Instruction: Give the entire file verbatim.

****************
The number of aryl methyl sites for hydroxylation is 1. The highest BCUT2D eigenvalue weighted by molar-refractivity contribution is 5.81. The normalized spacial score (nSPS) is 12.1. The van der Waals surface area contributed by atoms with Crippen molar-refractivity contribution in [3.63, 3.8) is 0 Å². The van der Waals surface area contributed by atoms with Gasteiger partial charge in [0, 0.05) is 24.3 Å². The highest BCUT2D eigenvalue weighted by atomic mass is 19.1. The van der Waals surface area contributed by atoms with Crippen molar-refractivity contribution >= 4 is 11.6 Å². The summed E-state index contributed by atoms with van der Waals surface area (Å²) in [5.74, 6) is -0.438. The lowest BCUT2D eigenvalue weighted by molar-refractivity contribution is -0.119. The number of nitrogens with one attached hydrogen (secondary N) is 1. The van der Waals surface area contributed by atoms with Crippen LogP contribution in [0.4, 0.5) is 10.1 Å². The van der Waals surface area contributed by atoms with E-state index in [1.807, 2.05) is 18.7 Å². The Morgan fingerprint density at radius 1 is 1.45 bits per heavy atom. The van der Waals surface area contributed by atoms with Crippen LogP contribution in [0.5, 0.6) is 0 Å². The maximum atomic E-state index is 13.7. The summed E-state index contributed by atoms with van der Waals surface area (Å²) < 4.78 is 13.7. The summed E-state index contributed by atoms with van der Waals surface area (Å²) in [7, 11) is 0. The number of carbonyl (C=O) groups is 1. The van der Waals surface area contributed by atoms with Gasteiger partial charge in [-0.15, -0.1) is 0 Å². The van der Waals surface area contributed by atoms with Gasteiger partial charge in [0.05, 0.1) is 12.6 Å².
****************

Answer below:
The number of aryl methyl sites for hydroxylation is 1. The highest BCUT2D eigenvalue weighted by molar-refractivity contribution is 5.81. The normalized spacial score (nSPS) is 12.1. The van der Waals surface area contributed by atoms with Crippen molar-refractivity contribution in [3.63, 3.8) is 0 Å². The van der Waals surface area contributed by atoms with Gasteiger partial charge in [0, 0.05) is 24.3 Å². The highest BCUT2D eigenvalue weighted by atomic mass is 19.1. The van der Waals surface area contributed by atoms with Crippen molar-refractivity contribution >= 4 is 11.6 Å². The summed E-state index contributed by atoms with van der Waals surface area (Å²) in [5.74, 6) is -0.438. The lowest BCUT2D eigenvalue weighted by molar-refractivity contribution is -0.119. The number of nitrogens with one attached hydrogen (secondary N) is 1. The van der Waals surface area contributed by atoms with Crippen LogP contribution in [0.4, 0.5) is 10.1 Å². The van der Waals surface area contributed by atoms with E-state index in [1.807, 2.05) is 18.7 Å². The Morgan fingerprint density at radius 1 is 1.45 bits per heavy atom. The van der Waals surface area contributed by atoms with Crippen LogP contribution in [0.5, 0.6) is 0 Å². The maximum atomic E-state index is 13.7. The summed E-state index contributed by atoms with van der Waals surface area (Å²) < 4.78 is 13.7. The summed E-state index contributed by atoms with van der Waals surface area (Å²) in [7, 11) is 0. The number of carbonyl (C=O) groups is 1. The van der Waals surface area contributed by atoms with Gasteiger partial charge in [-0.15, -0.1) is 0 Å². The van der Waals surface area contributed by atoms with Gasteiger partial charge in [0.05, 0.1) is 12.6 Å².